Buffalo, NY (WKBW) - Local schools are on a high spirited mission to lift the heavy hearts of students attending Holy Angels Academy.
It has been more than a day since the heart-wrenching news that Holy Angels Academy is shutting down.
Two major campaigns have fired up -- one to try and save the school and another to help find a new educational home for the 250 girls who attend Holy Angels Academy.
"There's a big heart in this school that I think a lot of other schools don't have," says Larry Cardinali, a parent of a junior girl.
Generations of families have been going to Holy Angels Academy.
Parents say that their daughters are devastated, barely even able to focus on homework. Parents are worried about the young girls -- especially with AP exams and SAT's right around the corner.
Guidance counselors will be at the school to help the students cope.
Brenda Breckner says her daughter has been very upset. "She was just nominated Vice President of Student Council," Breckner explains. "She was looking forward to her senior year and is very disappointed."
Parents of 11th graders met with school officials Wednesday evening to see what can be done to help the transition of students.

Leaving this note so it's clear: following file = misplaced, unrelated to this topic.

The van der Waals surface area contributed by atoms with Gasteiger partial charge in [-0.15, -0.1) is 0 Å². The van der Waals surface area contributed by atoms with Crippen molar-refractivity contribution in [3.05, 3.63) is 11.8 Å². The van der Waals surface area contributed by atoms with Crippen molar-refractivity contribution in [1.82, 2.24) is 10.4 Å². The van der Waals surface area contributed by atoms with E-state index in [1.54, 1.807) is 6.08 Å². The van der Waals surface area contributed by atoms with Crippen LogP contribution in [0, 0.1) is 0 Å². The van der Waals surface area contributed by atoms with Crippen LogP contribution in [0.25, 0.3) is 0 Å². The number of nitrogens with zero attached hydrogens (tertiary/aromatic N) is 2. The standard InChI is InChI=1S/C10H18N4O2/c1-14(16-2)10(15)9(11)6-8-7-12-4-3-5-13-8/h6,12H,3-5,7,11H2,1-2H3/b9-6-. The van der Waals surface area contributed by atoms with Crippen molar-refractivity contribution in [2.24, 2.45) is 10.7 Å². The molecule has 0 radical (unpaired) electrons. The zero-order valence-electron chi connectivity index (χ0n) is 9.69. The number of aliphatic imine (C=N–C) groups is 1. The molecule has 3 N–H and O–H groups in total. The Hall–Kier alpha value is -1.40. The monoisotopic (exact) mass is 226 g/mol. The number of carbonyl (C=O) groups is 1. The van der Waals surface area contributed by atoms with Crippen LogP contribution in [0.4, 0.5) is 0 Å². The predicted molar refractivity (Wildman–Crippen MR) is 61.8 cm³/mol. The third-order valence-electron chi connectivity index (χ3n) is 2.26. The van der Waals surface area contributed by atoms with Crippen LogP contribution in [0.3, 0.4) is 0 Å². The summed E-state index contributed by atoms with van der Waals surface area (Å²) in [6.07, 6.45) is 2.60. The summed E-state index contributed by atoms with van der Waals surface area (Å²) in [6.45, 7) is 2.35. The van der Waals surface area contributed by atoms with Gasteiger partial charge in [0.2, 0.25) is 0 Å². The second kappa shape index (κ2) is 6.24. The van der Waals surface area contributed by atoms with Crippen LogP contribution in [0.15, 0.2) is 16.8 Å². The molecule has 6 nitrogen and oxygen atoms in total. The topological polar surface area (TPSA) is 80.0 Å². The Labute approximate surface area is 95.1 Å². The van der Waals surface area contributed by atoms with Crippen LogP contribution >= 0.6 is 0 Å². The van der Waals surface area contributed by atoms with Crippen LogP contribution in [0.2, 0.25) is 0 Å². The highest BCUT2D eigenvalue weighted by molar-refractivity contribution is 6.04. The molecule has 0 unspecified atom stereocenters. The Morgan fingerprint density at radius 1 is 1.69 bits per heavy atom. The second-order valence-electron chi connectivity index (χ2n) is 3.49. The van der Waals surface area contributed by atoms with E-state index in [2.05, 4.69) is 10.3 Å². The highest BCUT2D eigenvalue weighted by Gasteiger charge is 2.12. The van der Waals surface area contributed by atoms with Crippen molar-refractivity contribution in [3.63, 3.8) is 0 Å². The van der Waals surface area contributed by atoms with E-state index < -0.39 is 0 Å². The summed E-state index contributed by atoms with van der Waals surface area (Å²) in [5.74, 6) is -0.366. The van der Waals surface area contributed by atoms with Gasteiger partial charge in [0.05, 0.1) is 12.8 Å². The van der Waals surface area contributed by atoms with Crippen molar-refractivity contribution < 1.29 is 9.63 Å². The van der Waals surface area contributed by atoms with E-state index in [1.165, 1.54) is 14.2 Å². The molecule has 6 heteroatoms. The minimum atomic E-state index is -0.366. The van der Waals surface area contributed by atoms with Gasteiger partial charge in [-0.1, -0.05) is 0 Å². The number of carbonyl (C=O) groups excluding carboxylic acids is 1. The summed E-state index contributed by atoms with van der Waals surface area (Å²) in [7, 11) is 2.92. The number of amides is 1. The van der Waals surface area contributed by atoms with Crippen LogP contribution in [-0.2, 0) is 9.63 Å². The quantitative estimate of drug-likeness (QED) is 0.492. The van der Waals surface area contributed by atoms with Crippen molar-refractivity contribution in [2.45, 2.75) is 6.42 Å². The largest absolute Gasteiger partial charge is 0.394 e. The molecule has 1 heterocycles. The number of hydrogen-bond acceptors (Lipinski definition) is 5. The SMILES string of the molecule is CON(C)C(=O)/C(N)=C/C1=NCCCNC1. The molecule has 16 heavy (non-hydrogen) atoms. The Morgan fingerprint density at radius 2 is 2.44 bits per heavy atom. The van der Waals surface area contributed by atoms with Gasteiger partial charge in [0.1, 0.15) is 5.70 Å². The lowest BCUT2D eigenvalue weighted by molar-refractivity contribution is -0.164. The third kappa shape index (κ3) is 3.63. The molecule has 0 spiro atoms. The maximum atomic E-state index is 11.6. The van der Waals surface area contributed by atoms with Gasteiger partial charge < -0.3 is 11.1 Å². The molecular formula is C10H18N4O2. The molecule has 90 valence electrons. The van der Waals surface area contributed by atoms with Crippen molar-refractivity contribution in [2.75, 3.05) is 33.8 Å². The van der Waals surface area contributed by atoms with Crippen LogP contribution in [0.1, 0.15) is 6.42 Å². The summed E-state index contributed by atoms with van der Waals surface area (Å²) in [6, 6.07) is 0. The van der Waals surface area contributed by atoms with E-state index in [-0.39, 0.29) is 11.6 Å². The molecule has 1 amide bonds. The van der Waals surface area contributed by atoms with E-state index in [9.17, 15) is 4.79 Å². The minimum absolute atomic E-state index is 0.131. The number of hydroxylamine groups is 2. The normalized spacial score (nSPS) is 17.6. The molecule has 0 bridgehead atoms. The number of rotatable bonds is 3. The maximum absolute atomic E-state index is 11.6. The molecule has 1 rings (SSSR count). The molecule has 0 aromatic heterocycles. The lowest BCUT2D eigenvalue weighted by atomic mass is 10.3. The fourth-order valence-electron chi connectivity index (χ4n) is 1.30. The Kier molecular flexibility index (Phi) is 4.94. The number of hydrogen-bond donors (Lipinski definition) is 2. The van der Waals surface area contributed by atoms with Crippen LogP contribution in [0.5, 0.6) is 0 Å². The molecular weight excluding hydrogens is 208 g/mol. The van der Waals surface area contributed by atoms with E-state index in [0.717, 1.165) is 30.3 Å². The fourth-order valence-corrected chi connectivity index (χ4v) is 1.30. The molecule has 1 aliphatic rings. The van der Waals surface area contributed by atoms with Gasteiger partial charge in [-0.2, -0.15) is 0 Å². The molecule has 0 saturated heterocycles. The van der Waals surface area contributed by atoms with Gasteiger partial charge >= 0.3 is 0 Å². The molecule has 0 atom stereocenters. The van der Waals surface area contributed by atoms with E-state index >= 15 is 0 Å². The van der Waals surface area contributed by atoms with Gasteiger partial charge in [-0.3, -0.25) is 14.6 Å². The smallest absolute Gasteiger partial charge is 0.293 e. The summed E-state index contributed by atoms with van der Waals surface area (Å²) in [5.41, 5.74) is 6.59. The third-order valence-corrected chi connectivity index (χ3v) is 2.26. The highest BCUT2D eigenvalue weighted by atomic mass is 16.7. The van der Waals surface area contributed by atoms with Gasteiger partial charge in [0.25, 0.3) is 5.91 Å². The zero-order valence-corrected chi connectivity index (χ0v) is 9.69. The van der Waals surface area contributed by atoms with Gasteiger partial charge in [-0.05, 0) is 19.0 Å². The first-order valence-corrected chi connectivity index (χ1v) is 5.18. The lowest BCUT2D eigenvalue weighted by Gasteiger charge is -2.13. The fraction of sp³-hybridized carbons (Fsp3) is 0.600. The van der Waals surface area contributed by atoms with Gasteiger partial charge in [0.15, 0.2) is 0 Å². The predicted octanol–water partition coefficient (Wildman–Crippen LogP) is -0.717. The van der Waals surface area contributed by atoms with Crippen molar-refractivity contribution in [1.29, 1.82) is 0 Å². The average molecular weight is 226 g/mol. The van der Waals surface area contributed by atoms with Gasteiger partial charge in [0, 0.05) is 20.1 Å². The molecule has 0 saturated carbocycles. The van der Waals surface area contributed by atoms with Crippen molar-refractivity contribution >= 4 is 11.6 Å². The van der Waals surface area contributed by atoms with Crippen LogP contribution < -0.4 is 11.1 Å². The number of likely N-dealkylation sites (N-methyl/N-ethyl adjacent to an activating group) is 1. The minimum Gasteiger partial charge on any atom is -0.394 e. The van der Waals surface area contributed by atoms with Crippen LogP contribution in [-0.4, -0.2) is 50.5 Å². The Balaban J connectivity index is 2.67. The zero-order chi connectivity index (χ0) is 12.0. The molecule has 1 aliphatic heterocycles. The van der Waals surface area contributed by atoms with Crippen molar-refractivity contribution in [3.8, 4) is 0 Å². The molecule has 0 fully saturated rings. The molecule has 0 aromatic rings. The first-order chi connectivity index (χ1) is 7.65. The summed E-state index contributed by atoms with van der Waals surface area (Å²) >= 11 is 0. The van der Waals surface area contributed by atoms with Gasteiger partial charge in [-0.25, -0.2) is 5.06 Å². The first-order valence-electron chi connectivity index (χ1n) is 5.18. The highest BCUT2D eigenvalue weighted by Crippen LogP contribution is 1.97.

Brenda Breckner says her daughter is so distraught that she originally felt that she didn't want to continue next year in school. She asked if she could go for her GED or be home-schooled.
Some parents questioned: can the school phase the girls out over the next few years? Others wondered, could they save the school if enough money is raised?
School officials say they have to look at all of that, but the money and enrollment numbers are just not there. They describe it as a domino effect, with the last falling when an international partnership recently fell through.
Trustee Member Maureen Maguire says, "It was a number of factors that came together in a perform storm. Until very recently, we were planning on moving ahead next year and had great plans."
Some parents expressed frustration at how they found out the school was closing. Parents received the news via e-mail at the same time school officials explained the situation to the students.
"I'm livid because I feel like they should have given us some type of a warning," Breckner says.
However, Maguire says there was no right solution in this case. She stressed she did not want students finding out on Facebook or Twitter.
Other sister and independent schools are now trying to step up and help girls find a new place to learn. Some are even hosting shadow days for the students and meeting with parents.
Students are not giving up without a fight.
After school, lacrosse players were chanting, "we won't close, we won't close!"
Students are also trying to attract attention from national celebrities, including Oprah and Ellen.
They are also trying to round up support on social media, even creating the hashtag #SAVEHAA on Twitter.